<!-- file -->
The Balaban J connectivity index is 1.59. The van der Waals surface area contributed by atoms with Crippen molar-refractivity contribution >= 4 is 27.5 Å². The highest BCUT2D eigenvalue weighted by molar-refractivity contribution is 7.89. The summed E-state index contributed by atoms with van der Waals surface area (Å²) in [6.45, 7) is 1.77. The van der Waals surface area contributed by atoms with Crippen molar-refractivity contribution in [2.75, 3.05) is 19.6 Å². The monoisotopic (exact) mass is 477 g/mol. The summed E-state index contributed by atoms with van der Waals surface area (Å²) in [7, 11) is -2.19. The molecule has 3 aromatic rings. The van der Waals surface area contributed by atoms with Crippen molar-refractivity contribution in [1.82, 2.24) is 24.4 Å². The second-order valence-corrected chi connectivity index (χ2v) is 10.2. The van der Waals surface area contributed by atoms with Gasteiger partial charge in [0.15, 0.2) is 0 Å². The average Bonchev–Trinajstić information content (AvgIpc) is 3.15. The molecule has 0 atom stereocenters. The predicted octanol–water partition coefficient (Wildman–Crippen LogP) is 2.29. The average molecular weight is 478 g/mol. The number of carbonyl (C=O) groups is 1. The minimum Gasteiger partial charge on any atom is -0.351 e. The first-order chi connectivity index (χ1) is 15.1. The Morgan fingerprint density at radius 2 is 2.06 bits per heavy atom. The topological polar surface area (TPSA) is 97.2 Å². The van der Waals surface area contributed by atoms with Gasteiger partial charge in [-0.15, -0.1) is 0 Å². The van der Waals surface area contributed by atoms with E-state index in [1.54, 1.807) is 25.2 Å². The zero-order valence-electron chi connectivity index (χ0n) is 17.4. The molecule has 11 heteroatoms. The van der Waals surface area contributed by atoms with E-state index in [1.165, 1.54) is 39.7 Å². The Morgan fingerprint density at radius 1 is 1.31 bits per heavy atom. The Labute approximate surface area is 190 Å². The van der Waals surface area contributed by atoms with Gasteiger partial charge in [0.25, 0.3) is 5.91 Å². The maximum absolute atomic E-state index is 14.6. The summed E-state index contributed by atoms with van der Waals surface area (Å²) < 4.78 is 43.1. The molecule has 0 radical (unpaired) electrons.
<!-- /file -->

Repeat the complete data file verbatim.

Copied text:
The Balaban J connectivity index is 1.59. The van der Waals surface area contributed by atoms with Crippen molar-refractivity contribution >= 4 is 27.5 Å². The highest BCUT2D eigenvalue weighted by molar-refractivity contribution is 7.89. The summed E-state index contributed by atoms with van der Waals surface area (Å²) in [6.45, 7) is 1.77. The van der Waals surface area contributed by atoms with Crippen molar-refractivity contribution in [2.75, 3.05) is 19.6 Å². The monoisotopic (exact) mass is 477 g/mol. The summed E-state index contributed by atoms with van der Waals surface area (Å²) in [7, 11) is -2.19. The molecule has 3 aromatic rings. The van der Waals surface area contributed by atoms with Crippen molar-refractivity contribution in [1.82, 2.24) is 24.4 Å². The second-order valence-corrected chi connectivity index (χ2v) is 10.2. The van der Waals surface area contributed by atoms with Gasteiger partial charge in [0.15, 0.2) is 0 Å². The average Bonchev–Trinajstić information content (AvgIpc) is 3.15. The molecule has 0 atom stereocenters. The predicted octanol–water partition coefficient (Wildman–Crippen LogP) is 2.29. The average molecular weight is 478 g/mol. The number of carbonyl (C=O) groups is 1. The minimum Gasteiger partial charge on any atom is -0.351 e. The first-order chi connectivity index (χ1) is 15.1. The Morgan fingerprint density at radius 2 is 2.06 bits per heavy atom. The topological polar surface area (TPSA) is 97.2 Å². The van der Waals surface area contributed by atoms with Gasteiger partial charge in [-0.15, -0.1) is 0 Å². The van der Waals surface area contributed by atoms with E-state index in [1.54, 1.807) is 25.2 Å². The zero-order valence-electron chi connectivity index (χ0n) is 17.4. The molecule has 11 heteroatoms. The van der Waals surface area contributed by atoms with E-state index in [1.165, 1.54) is 39.7 Å². The Morgan fingerprint density at radius 1 is 1.31 bits per heavy atom. The Labute approximate surface area is 190 Å². The van der Waals surface area contributed by atoms with Gasteiger partial charge in [0.25, 0.3) is 5.91 Å². The maximum absolute atomic E-state index is 14.6. The summed E-state index contributed by atoms with van der Waals surface area (Å²) < 4.78 is 43.1. The molecule has 0 radical (unpaired) electrons.